Who Were King Gilgamesh and Enkidu In the Ancient Mesopotamian Poem Epic of Gilgamesh?

Gilgamesh was a Mesopotamian king famous for his courage and skill in battle.

But he was also a hard ruler who demanded absolute obedience from his subjects.

Weary of his harsh rule, Gilgamesh’s people prayed to the goddess Aruru to create a monster to defeat Gilgamesh in combat.

In response to the prayers, Aruru created Enkidu, a fierce and hairy god who lived in the countryside like an animal.

Enkidu and Gilgamesh clashed in a violent wrestling match that lasted for hours. Finally, the exhausted Gilgamesh was forced to surrender. But the two warriors did not stay enemies.

Enkidu was impressed by Gilgamesh’s strength, and Gilgamesh admired the opponent who had finally defeated him.

Each full of respect for the other, Gilgamesh and Enkidu became fast friends. Gilgamesh invited Enkidu to live in his palace, and together they hunted and battled monsters.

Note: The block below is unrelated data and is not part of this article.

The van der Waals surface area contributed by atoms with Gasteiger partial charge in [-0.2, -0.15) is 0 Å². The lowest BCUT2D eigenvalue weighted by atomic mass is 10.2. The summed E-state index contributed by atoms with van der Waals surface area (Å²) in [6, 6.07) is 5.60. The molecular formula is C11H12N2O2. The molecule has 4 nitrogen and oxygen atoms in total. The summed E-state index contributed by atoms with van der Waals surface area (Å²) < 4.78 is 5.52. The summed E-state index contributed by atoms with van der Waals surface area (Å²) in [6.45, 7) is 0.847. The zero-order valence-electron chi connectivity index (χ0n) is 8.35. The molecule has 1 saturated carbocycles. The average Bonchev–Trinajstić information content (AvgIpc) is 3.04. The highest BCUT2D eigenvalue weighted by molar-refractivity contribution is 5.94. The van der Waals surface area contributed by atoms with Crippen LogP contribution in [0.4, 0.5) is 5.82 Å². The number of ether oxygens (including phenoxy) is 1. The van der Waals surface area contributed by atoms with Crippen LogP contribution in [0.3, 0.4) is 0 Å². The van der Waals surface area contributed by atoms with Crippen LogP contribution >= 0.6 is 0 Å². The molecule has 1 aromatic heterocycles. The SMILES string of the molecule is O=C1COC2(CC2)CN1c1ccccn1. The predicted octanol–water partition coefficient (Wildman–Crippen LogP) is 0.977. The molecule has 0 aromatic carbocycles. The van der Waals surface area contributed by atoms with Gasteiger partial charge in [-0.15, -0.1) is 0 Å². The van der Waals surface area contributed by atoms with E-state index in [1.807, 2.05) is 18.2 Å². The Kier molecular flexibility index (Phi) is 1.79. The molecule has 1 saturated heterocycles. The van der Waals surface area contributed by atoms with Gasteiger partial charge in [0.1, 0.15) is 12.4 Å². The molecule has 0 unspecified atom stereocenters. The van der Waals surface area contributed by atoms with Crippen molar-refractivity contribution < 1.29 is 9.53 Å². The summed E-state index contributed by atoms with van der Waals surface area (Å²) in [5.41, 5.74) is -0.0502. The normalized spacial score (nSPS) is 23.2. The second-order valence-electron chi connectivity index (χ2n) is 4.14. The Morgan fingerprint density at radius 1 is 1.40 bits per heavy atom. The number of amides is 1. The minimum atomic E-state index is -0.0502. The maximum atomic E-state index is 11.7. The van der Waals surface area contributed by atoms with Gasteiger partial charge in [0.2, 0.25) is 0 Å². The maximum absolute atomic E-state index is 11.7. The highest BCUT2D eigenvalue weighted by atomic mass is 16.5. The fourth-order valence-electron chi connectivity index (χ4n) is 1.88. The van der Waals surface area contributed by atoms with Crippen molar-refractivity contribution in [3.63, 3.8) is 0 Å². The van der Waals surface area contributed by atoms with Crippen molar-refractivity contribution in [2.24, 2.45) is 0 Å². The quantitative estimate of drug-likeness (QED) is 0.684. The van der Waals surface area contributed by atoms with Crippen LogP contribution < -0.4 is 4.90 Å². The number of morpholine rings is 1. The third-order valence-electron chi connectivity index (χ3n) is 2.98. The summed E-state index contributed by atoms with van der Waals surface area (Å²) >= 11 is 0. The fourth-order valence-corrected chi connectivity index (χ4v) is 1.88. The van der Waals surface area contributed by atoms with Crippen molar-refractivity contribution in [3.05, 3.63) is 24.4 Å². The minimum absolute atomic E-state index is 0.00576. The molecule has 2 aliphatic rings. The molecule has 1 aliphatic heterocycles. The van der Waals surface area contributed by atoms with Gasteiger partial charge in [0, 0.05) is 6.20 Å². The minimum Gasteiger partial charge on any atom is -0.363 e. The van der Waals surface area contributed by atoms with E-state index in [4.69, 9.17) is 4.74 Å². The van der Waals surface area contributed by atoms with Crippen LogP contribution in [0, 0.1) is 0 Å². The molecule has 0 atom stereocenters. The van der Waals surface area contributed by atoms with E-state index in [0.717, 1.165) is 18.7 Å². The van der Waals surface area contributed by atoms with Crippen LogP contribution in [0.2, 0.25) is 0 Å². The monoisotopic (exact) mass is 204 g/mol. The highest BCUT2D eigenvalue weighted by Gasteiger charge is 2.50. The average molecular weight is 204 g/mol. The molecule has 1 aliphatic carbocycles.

Once Ishtar, goddess of love and war, tried to seduce Gilgamesh, but he spurned her advances.

Stung by Gilgamesh’s rejection, Ishtar sent a beast called the Bull of Heaven to destroy Gilgamesh’s city and people.

Enkidu attacked the bull, plunging his sword into its back and tearing out its heart. Furious that her bull was defeated, Ishtar cursed Enkidu and struck him down with a deadly disease.

Gilgamesh bitterly mourned his friend’s death and resolved that neither he, nor any of his people, would ever die.

About Karen Hill

Karen Hill is a freelance writer, editor, and columnist. Born in New York, her work has appeared in the Examiner, Yahoo News, Buzzfeed, among others.

1 thought on “Who Were King Gilgamesh and Enkidu In the Ancient Mesopotamian Poem Epic of Gilgamesh?”

  1. Enkidu is not a god but a primitive man; Gilgamesh, not Enkidu, kills the Bull of Heaven; Enkidu is struck down by the council of the gods (not Ishtar) for the crimes of killing both the Bull of Heaven and Humbaba (not just the former).

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